In Galvan, which was a reported case, the Court of Appeals held conducted further analysis and re-affirmed Ross‘s holding. In a concurrence, Justice Boyce agreed that the case was controlled by Ross, but criticized Ross, instead agreeing “with opinions concluding that characterizing a slip-and-fall claim by a hospital visitor as a Chapter 71 health care liability claim is not compelled by Chapter 74’s language, by the policies underlying the statute, or by the Supreme Court’s decision in Williams.”
The Fourteenth Court of Appeals took us a step closer to that extreme in Brazos Presbyterian Homes v. Lander involved a senior citizen, Betty Lander, was injured when a valet at a nursing home she was visiting allowed her car to roll backward with her next to it, crushing her arm between the car door and a pole. Lander sued the nursing home for negligence in hiring and supervising the valet company. The nursing home filed a motion to dismiss under Chapter 74, claiming that the case was a “health care liability case” and pointing out that the plaintiff had not filed an expert report. The trial court denied the motion, ruling that the case was not a “health care liability case.”
The nursing home immediately appealed the ruling to the Fourteenth Court of Appeals. The Fourteenth Court of Appeals reversed the trial court’s ruling, rendered judgment that Lander’s case be dismissed, and remanded the case to the trial court to determine how much in attorney fees her estate (Lander passed away after the lawsuit was filed) will have to pay the nursing home. The Court of Appeals held that, under Williams and Galvan this ordinary auto accident case was now subject to the same expert report requirement as a medical malpractice case. Justice Boyce again filed a concurring opinion, echoing his concurrence in Galvan.
Other cases suggest that the absurdity won’t end there. In In re Richard K. Archer, a recent mandamus denial by the Fifth Court of Appeals in Dallas, a driver sued after he was injured when his vehicle struck a stray cow that was not properly fenced in by its owner, an 82-year-old retired doctor, Richard Archer. Archer filed a motion to dismiss the case because the plaintiff had failed to file a Chapter 74 expert report, claiming that the case is a “health care liability case” under Williams because Archer is a physician and the case involves “accepted standards of safety.” When the trial court failed to rule on the motion, Archer filed a petition for writ of mandamus with the Court of Appeals. The Court of Appeals denied the petition because Archer had never requested a hearing on the motion to dismiss, but did not rule on the merits of the motion itself. The case and, presumably, the motion to dismiss remain pending.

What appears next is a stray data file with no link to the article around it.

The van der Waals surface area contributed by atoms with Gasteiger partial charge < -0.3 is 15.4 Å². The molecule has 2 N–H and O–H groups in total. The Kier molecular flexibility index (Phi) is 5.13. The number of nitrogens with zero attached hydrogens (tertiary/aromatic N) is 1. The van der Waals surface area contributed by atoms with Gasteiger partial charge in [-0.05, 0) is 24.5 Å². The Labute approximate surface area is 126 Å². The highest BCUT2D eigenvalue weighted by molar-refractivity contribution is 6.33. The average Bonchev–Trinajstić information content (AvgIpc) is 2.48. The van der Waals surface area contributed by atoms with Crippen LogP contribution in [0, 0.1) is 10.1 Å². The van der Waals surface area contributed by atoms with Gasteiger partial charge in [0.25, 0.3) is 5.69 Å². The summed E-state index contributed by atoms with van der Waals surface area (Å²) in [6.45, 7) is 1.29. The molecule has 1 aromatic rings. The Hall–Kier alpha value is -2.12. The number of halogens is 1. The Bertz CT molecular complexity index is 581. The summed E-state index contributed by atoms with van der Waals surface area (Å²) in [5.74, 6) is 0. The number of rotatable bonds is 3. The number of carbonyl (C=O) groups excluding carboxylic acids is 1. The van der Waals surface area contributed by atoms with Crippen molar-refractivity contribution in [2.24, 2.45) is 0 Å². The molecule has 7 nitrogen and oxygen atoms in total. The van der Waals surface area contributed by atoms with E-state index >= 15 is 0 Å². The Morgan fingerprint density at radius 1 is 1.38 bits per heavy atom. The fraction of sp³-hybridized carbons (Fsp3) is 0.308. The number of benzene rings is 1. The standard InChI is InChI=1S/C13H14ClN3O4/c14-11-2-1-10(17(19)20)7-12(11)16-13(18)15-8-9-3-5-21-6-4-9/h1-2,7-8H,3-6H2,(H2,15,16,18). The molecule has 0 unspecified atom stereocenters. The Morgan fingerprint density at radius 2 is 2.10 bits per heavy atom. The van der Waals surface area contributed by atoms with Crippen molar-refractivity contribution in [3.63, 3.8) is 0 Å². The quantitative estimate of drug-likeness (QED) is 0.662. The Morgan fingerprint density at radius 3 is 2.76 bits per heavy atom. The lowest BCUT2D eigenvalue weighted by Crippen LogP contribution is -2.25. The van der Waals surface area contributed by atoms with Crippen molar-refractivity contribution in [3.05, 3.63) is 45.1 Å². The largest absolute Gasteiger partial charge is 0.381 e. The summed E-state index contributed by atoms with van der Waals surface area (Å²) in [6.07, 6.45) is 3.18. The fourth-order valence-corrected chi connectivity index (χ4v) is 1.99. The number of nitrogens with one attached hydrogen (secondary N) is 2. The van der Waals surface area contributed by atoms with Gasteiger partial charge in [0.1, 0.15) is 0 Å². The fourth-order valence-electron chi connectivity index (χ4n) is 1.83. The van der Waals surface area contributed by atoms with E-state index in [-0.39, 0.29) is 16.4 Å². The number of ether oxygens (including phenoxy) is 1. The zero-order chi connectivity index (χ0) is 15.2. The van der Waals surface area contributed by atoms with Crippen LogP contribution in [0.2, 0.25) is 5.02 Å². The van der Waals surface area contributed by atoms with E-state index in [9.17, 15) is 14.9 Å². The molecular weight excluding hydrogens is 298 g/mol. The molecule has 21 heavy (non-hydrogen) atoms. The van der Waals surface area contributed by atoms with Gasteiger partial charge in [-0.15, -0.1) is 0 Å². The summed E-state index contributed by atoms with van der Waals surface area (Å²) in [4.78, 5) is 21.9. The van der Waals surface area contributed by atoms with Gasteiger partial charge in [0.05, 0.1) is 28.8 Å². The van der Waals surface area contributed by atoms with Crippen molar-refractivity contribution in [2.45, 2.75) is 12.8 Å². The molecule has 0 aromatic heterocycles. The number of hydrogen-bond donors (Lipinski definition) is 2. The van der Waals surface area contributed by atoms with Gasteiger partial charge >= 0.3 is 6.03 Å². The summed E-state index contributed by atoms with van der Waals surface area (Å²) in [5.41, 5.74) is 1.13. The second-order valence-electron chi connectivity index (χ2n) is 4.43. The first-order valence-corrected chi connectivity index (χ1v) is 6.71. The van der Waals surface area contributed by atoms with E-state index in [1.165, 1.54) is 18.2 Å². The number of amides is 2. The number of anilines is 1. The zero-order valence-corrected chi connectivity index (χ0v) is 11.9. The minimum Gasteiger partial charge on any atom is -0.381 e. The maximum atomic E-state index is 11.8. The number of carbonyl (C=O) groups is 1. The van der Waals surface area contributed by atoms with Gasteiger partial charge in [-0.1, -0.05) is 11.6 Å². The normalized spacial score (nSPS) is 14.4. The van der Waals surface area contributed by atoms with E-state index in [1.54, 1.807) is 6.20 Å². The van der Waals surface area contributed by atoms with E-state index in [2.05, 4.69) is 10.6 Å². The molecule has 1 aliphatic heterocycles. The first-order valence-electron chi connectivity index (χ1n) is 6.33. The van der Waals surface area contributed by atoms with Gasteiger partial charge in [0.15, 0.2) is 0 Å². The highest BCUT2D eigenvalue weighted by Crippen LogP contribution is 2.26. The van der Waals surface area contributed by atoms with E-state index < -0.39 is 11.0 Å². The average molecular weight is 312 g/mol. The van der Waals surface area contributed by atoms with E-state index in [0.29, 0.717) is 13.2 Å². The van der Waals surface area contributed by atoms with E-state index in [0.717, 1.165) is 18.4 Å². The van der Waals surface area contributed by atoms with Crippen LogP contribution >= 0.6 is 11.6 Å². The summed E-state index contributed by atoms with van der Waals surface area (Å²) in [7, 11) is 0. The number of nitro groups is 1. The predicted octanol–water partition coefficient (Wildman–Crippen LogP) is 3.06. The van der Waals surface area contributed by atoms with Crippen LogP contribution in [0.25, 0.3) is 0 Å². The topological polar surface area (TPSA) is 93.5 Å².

Reductio ad absurdum is a form of argument where the falsity of a hypothesis is demonstrated by extending the hypothesis to its logical limits and showing the absurd consequences, and is a familiar process to any first-year law student who has argued hypotheticals with a professor. We are seeing this process played out before our eyes in the Houston appellate courts with the progeny of Texas West Oaks Hospital and Galvan. Unfortunately, this is no thought experiment carried out in the ivory tower of a law school classroom-real flesh-and-blood people living with serious injuries or grieving for lost family members get to experience the absurd consequences of this line of reasoning first-hand.